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doctoracula
August 13th, 2007, 05:18 AM
About three weeks ago, I came up with an idea for a fanfiction, which I have spent a good third of my day, every day, planning. However, after logging onto pokecommunity.com forums and seeing the guidelines, I'm now starting to have second thoughts about my fanfic.

While I make clear at the start of my fan fic that the story is NOT intended to be canon, and actually works similarly to a Marvel Alternate Universe, it involves probably three of the biggest clichés possible in a fan fic, i.e., characters from the anime gathering together, diabolical plot, journey to save the world. Reading over my summary, it actually sounds like a cross between an episode of the anime and Harry Potter and the Order of the Phoenix. (I admit, I'm probably not selling this very well.)

I personally believe that what I am writing will be seen as more than just a cliché riddled dump. I've been planning this fanfic for three weeks, and now that I'm actually starting the write up, I just hope that I'm not going to be flamed to death.

When I'm done with Chapter One, is there someone I can send it to who would be able to give it a look-over and decide whether I should stop wasting my time?

Astinus
August 13th, 2007, 01:19 PM
Having self-doubts about your writing is normal. Many many writers have been in your position times before. I know that I have.

Generally, with Pokemon fanfiction, I tend to overlook the clichéd openings. I mean, most starting trainers start out the same way: going down to the laboratory to get a starter. It's what happens later on in the plot that makes a difference. How do you distance your story from the "get all Gym Badges" plot?

For me, it's also a matter of writing ability. If all that one is writing is a version of the games/anime with a self-insert as the main character, then I might press the back button. But if your character doesn't wake up late and gets special fourth starter Pokemon, I'll continue to read your story. If your character reads like a real person, then I'll read it.

It's the small ways that you distance yourself in the beginning. Making the world real through description, having normal characters...these all give you points with readers and they'll stick around. And the amount of effort you're putting in is also a plus.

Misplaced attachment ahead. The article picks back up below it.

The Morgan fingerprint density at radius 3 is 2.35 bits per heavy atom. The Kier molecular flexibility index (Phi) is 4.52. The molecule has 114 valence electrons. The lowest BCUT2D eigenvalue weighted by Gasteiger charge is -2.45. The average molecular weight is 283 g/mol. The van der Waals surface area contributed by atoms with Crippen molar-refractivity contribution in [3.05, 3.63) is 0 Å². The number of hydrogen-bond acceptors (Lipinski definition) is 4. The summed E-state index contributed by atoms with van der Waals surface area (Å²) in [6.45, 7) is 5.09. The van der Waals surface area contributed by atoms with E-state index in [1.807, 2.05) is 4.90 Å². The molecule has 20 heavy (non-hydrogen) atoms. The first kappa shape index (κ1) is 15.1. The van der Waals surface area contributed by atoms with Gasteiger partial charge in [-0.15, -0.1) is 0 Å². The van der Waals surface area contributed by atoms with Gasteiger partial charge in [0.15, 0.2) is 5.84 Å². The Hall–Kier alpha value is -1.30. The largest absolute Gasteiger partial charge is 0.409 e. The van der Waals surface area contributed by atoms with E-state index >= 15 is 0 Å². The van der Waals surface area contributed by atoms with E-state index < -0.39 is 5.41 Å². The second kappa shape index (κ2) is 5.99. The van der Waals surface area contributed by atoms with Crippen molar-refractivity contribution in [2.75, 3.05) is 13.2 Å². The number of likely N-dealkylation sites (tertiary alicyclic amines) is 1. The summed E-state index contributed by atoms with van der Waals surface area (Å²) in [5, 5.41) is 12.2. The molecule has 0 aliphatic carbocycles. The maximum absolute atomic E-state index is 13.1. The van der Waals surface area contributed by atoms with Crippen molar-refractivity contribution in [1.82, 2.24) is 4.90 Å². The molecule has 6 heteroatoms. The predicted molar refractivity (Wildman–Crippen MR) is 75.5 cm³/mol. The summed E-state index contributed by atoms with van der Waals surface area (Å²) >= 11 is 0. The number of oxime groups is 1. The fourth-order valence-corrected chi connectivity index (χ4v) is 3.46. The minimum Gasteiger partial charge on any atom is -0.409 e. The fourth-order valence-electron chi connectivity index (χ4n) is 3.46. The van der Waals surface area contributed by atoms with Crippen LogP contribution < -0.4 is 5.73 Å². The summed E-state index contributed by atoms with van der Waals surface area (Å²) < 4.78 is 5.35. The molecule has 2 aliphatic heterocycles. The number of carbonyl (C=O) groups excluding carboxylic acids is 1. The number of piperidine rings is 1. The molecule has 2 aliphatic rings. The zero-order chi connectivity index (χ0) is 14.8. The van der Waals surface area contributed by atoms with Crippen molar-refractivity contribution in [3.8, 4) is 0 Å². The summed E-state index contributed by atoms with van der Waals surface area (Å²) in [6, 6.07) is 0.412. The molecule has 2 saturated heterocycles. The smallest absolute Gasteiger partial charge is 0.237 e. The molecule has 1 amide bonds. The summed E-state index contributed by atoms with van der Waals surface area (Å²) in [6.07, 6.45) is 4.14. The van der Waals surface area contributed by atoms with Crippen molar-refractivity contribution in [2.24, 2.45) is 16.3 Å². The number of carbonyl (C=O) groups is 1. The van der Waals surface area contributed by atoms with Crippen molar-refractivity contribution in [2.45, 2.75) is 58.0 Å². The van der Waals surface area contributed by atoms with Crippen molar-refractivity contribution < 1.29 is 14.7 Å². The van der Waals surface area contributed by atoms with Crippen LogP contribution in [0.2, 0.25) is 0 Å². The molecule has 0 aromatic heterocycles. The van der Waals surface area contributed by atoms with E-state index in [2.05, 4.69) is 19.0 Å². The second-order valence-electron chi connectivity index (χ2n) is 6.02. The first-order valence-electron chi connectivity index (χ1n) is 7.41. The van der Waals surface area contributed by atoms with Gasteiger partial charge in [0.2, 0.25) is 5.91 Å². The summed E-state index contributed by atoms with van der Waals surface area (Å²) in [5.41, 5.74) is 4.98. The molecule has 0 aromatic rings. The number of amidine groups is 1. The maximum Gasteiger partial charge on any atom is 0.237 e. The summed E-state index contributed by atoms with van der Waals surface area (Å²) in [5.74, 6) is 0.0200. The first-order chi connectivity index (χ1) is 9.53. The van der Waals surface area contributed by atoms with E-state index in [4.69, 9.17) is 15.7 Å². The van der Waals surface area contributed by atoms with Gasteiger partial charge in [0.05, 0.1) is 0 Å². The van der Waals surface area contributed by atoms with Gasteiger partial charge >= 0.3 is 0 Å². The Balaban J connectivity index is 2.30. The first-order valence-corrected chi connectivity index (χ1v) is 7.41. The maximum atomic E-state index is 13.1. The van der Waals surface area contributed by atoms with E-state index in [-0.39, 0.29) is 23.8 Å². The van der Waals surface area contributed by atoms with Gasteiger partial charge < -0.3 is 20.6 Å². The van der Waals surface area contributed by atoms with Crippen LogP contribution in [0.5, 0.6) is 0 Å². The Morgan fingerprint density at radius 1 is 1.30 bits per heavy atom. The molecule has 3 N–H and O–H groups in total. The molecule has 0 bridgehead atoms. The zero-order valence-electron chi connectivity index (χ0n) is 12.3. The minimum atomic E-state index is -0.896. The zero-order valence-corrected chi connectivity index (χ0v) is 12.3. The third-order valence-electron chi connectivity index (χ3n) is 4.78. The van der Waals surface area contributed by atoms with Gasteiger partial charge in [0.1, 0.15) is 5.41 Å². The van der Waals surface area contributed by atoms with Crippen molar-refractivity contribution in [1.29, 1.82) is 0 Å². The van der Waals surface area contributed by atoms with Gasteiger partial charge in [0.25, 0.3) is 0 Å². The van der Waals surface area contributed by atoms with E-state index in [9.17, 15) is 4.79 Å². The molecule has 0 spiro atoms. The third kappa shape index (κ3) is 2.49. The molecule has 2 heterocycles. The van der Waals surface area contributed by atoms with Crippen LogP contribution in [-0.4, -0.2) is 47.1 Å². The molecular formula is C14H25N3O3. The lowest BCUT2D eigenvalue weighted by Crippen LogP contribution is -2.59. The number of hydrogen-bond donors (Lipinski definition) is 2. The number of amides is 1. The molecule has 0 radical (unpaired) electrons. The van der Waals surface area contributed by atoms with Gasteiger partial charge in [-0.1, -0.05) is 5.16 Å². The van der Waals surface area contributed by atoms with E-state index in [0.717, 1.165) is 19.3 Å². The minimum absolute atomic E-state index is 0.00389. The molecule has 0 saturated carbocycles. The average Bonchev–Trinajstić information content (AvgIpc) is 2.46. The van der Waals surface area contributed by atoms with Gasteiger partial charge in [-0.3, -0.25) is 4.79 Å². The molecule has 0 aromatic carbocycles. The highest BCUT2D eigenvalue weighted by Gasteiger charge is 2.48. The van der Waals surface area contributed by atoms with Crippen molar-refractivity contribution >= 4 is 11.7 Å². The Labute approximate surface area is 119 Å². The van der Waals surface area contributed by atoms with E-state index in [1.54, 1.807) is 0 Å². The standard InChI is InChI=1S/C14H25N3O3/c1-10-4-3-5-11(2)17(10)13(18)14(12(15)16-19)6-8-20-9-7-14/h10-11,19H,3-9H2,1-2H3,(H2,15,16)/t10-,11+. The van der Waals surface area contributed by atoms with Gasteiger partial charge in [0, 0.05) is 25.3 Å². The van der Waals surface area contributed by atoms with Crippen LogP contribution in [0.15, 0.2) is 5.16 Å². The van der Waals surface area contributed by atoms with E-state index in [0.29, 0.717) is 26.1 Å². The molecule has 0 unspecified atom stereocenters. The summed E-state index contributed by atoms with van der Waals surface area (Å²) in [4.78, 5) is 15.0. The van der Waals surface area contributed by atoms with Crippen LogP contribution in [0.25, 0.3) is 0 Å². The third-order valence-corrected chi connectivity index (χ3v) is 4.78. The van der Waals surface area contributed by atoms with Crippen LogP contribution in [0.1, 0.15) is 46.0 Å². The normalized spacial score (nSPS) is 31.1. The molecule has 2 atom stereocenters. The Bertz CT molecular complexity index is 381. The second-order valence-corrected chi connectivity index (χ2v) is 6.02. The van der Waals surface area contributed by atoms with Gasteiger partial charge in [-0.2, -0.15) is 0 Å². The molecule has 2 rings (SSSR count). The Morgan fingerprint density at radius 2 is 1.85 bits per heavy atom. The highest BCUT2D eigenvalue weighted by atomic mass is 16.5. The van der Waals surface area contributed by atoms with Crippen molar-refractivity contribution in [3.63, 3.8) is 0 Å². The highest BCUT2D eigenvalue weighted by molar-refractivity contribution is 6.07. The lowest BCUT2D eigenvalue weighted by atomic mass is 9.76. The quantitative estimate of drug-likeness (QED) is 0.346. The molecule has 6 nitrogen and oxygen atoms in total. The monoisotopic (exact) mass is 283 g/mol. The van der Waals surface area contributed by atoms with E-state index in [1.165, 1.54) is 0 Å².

I'm also available to look over your chapter.

doctoracula
August 13th, 2007, 09:40 PM
Ahhh, cheers. I've finished the first chapter, I'm just doing spelling and grammar checks, and then if I'm still not entirely confident, I'll send it your way.

Thanks again mate.

SBaby
August 19th, 2007, 12:02 AM
Here's my stance on cliches. It's impossible to avoid all of them in Fics (well, good ones anyway). Pokemon itself (both games and Anime) is full of them. Only having three major cliches in a Pokemon-related Fic isn't too shabby. Go ahead and post it.

If you're afraid of canonity, just put a disclaimer saying that it won't be canon. That should solve any issues you might have with that.

Frostweaver
August 19th, 2007, 02:01 AM
I am opposite and believe that you probably should just leave it as it is, without any disclaimer... if the story is not intended to be canonical, then the story will tell the reader itself. I hate disclaimers that talk about plot instead of ratings (PG, G, etc) or other things that actually belong to disclaimers...

It's fine to start out with professors giving out Pokemon or something "unoriginal" like that. The guidelines are intended for people who don't have the most experience in writing. They are acceptable, but I'm sure everyone will admit that it's harder to pull off a story that starts off with some trainer picking up some Pokemon from some professor than an original start. You are going up against the tide, but if you succeed to keep your readers interest with the tiny information or writing style, the payoff is usually better. If readers endured the "standardized OT beginning" then you got a very good chance that those readers will stay with you until the end.

It's a gamble. You do have it harder for yourself, but are you confident in your writing skills to go for the bigger payoff? If it works now, then it's a great indicator that as long as you keep up the same writing quality, the entire fanfic will probably work.